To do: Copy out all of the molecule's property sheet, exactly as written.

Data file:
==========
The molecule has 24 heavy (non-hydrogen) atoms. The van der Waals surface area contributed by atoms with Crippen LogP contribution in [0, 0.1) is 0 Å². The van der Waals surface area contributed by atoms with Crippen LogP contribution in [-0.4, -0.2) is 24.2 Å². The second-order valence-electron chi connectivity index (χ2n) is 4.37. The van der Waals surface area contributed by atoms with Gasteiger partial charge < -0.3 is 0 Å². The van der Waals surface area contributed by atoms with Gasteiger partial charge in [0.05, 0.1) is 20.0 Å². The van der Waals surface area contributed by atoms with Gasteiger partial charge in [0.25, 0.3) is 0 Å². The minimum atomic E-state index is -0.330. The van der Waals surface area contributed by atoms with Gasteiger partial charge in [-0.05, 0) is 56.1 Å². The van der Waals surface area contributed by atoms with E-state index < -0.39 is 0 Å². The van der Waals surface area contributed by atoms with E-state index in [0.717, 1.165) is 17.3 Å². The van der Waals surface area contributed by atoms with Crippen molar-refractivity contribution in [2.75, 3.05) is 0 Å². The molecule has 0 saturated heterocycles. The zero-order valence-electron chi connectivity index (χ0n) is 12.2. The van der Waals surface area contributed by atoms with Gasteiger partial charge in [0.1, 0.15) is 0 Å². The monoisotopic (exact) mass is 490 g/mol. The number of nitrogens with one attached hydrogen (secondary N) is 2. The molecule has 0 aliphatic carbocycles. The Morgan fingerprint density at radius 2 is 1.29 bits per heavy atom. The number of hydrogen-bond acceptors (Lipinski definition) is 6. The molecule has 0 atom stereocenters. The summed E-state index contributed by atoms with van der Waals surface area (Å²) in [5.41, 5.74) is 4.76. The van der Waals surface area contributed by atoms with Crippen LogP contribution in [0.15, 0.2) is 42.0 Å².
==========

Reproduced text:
The molecule has 24 heavy (non-hydrogen) atoms. The van der Waals surface area contributed by atoms with Crippen LogP contribution in [0, 0.1) is 0 Å². The van der Waals surface area contributed by atoms with Crippen LogP contribution in [-0.4, -0.2) is 24.2 Å². The second-order valence-electron chi connectivity index (χ2n) is 4.37. The van der Waals surface area contributed by atoms with Gasteiger partial charge < -0.3 is 0 Å². The van der Waals surface area contributed by atoms with Gasteiger partial charge in [0.05, 0.1) is 20.0 Å². The van der Waals surface area contributed by atoms with Gasteiger partial charge in [0.25, 0.3) is 0 Å². The minimum atomic E-state index is -0.330. The van der Waals surface area contributed by atoms with Gasteiger partial charge in [-0.05, 0) is 56.1 Å². The van der Waals surface area contributed by atoms with E-state index < -0.39 is 0 Å². The van der Waals surface area contributed by atoms with E-state index in [0.717, 1.165) is 17.3 Å². The van der Waals surface area contributed by atoms with Crippen molar-refractivity contribution in [2.75, 3.05) is 0 Å². The molecule has 0 saturated heterocycles. The zero-order valence-electron chi connectivity index (χ0n) is 12.2. The van der Waals surface area contributed by atoms with Gasteiger partial charge in [0.1, 0.15) is 0 Å². The monoisotopic (exact) mass is 490 g/mol. The number of nitrogens with one attached hydrogen (secondary N) is 2. The molecule has 0 aliphatic carbocycles. The Morgan fingerprint density at radius 2 is 1.29 bits per heavy atom. The number of hydrogen-bond acceptors (Lipinski definition) is 6. The molecule has 0 atom stereocenters. The summed E-state index contributed by atoms with van der Waals surface area (Å²) in [5.41, 5.74) is 4.76. The van der Waals surface area contributed by atoms with Crippen LogP contribution in [0.15, 0.2) is 42.0 Å².